‘Here at Foodepedia one of the the pressing issues of the moment is: which wine on earth do you choose if you’re opting for Thai food tonight?

For foodies it’s a very important subject and answers will, most likely, vary wildly depending on who you ask.

The exponential growth in the popularity of Asian food has led winemakers worldwide to scramble aboard any bandwagon that might lead to public opinion favouring their own country’s product.

Chilean Viognier?  New Zealand Riesling perhaps? Well, if it’s Thai food, how about wines from Thailand ?

Despite the geographical improbability of the location, The Siam Winery has been seriously involved in growing vines and making a series of domestic cuvées in Thailand for some time. With an eye on the world market, they have become adept at employing the most modern methods to ensure success at latitudes that vines are not normally accustomed to.

Today the Monsoon Valley brand of wines includes a range of styles which will be familiar to any modern wine drinker. I opened bottles of a red and a white from their premium range and cooked up a good old-fashioned Thai green curry to see how they fared.

Monsoon Valley Chenin Blanc Medium Dry 2011 (£10.57 greatwinesdirect) has a fresh’green fruit’ aroma and at 9.5% is low in alcohol, which is admirable in these days of over-strong wines. It is soft, fruity and quite short on the palate making it a very’easy drinking’.

Characterized very much with a’medium dry’ level of sweetness, it is not unlike a German ‘medium’ wine in style.  This is perhaps unsurprising given that the resident winemaker at the Siam winery, the delightfully named Kathrin Puff, is a German herself who trained in her home country.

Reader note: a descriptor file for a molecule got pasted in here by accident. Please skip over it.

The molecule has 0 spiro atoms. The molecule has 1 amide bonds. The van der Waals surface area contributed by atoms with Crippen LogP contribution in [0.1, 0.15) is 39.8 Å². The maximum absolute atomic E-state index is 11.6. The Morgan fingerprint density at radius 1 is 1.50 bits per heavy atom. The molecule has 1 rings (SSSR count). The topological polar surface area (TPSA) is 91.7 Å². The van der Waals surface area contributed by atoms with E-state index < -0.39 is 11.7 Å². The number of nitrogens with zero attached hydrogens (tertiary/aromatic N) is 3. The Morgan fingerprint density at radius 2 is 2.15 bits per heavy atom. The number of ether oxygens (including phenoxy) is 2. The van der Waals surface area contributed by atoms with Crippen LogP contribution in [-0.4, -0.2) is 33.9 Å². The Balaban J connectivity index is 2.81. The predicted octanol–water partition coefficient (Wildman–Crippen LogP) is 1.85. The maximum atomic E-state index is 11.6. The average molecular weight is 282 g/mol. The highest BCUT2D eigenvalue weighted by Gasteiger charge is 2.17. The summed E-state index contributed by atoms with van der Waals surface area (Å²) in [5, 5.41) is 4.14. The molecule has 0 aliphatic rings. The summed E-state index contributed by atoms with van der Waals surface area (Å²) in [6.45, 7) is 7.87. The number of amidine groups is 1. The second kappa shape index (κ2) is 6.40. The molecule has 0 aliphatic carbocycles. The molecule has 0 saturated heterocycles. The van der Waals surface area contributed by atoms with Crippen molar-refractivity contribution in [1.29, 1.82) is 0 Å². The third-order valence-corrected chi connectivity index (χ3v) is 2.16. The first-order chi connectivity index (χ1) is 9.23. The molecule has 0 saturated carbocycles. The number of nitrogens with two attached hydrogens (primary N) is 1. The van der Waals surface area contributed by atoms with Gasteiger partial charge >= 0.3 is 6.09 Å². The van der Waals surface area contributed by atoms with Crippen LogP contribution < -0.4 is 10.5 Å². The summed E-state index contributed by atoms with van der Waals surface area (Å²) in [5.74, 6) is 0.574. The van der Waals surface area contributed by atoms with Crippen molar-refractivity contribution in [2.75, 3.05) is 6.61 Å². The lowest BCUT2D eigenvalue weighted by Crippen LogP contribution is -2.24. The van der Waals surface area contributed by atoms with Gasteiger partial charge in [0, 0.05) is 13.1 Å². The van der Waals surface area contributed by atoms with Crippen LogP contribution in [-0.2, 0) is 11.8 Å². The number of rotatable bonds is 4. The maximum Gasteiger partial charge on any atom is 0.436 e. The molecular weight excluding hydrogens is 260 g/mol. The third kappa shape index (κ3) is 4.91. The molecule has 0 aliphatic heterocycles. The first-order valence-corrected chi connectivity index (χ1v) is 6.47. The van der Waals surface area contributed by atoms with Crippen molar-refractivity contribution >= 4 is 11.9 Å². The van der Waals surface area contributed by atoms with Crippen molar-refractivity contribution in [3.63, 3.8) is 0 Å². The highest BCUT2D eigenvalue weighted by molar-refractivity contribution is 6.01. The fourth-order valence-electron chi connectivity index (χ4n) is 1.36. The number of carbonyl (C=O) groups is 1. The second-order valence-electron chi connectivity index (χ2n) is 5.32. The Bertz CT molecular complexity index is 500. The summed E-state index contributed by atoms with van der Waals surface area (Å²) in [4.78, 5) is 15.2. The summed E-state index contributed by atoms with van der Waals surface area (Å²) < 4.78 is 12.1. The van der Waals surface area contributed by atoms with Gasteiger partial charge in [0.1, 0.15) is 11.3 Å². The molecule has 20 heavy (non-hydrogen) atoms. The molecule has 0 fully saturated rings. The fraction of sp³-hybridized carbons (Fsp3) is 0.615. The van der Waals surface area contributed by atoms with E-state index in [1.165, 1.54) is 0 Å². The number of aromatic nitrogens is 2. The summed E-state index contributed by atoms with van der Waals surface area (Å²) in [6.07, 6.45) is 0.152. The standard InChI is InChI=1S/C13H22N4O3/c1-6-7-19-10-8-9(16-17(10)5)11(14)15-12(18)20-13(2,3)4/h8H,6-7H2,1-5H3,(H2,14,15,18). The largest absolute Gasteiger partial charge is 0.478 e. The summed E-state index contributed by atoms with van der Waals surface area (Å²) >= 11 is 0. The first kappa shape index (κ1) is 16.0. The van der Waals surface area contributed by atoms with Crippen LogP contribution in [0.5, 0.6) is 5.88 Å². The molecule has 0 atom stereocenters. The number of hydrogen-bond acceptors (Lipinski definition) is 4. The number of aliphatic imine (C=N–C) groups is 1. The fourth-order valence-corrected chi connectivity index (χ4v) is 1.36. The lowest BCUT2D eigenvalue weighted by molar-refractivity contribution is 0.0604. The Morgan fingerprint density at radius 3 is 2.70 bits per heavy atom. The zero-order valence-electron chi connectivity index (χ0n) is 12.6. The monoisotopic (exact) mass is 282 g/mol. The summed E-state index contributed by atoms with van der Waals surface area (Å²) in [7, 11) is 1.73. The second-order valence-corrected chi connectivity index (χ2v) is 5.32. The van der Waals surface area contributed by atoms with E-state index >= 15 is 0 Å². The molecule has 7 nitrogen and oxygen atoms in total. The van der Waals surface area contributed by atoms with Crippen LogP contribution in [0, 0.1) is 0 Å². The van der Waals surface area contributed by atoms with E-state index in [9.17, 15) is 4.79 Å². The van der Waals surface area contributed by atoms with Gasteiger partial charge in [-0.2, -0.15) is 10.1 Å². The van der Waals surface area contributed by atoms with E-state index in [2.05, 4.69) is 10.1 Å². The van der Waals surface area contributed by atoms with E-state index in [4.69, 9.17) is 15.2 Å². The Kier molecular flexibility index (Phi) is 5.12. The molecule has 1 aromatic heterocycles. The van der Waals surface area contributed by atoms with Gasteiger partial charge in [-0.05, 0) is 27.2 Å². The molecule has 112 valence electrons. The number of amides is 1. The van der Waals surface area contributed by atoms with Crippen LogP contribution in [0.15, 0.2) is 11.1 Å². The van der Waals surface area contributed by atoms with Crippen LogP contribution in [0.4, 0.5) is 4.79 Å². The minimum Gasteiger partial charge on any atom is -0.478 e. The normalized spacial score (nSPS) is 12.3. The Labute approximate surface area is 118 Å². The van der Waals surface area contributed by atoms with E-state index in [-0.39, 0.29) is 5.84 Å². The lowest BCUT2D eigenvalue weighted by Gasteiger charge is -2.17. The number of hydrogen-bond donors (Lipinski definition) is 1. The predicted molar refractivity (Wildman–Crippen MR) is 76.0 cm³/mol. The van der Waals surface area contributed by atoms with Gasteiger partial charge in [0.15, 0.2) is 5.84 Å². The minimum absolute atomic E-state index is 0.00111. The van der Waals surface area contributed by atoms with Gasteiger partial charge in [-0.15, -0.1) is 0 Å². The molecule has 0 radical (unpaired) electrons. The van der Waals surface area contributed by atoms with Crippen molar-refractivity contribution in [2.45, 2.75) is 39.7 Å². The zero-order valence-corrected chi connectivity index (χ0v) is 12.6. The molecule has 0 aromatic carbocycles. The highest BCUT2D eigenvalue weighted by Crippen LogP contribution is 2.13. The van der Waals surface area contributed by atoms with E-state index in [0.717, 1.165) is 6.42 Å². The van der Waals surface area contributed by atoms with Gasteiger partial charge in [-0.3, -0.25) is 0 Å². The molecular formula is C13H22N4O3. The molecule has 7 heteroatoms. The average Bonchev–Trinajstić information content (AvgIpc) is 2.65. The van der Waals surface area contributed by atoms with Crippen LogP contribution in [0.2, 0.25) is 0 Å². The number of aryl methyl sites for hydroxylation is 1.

To be honest, I probably cooked my green curry a little too mild and sweet, so the sweet- on-sweet didn’t really work. I think this Chenin Blanc would be better suited to a hotter, drier dish.

The red did fare much better however. Monsoon Valley Shiraz 2010 (£10.76 greatwinesdirect) is true to its varietal with an evenly balanced’New World’ style. It has a good mouth-feel driven along warm, soft and spicy tannins. Vanilla, toffee and caramel flavours predominate over the medium bodied fruit; which actually worked well with the food.

So, could Monsoon Valley wines provide the answer to the perennial question of what to drink with Thai food ?  

Thai restaurants in the U.K. would seem to think so, they account for a large quota of Monsoon Valley imports.

However, there is a lot of choice to be had in this £10-11 price range and I wonder if the discerning consumer may need to feel more regional individuality in order to be won over.

As we prepare ourselves for an influx of wines from countries such as India, China and Japan, we might need to keep the jury out a while longer to see if someone can deliver something that we could come to recognise as’Asian’ distinctiveness.